Republican Senate leaders — terrified by the prospect of losing five or more seats in November — have freed their members to vote however they need to vote to get reelected, even if that means bucking the president or the party’s leadership.
On at least four votes over the past month — Medicare, housing, the GI Bill and the Farm Bill — Republican leaders haven’t even bothered whipping members to toe the party line or back President Bush’s veto threats. Instead, a GOP leadership aide says leaders have told vulnerable senators that it’s all right to “get well” with voters by siding with Democrats on anything but energy and national security.
It’s unusual for rank-and-file members to get a green light to blow off their party leaders. But these are unusual times for Republicans. They are genuinely worried they could get their clocks cleaned in November. The prevailing attitude: It is better to lose some big votes now than big races in November.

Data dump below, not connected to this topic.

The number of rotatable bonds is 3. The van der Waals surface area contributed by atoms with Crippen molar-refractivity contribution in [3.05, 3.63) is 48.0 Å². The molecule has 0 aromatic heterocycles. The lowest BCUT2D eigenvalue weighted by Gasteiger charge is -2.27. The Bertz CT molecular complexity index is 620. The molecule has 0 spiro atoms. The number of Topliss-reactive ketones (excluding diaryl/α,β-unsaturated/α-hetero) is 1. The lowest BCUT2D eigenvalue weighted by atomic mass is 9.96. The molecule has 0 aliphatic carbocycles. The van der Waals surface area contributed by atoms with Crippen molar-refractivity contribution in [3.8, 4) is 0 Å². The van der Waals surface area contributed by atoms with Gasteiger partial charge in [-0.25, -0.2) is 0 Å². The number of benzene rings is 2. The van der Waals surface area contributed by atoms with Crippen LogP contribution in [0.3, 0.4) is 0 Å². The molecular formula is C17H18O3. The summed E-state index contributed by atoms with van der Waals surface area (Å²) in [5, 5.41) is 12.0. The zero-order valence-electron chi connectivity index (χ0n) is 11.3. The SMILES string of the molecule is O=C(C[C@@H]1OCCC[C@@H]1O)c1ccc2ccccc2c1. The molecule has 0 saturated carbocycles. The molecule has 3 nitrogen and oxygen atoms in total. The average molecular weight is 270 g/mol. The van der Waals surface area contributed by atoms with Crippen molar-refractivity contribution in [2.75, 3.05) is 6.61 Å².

Call it the "Gordon Smith Re-election Escape Pod," since Oregon's Junior senator is miraculously on the non-Bush side of all four votes.
(Hm. Perhaps the way to bring Gordon Smith around would be a constitutional amendment shortening his term of office to six months--if he were constantly having to seek re-election, he would be forced to stay in his faux-moderate posture year-round. He wouldn't mean it, of course, but at least we'd get the votes we need out of him.
Or we could simply replace him with Merkley, which does seem a lot simpler.)
But some of these GOP Senators have been in such tight lock-step with Bush for the last eight years that their tongues might burst into flames before they could utter an "Aye" against the White House.
If nothing else, it should be interesting to watch Senate Republicans claw their way over one another to the lifeboats in the next couple of months. When even Saxby Chambliss is donning a life vest and scrambling over the railing, you know things are looking bad aboard the S.S. Bush.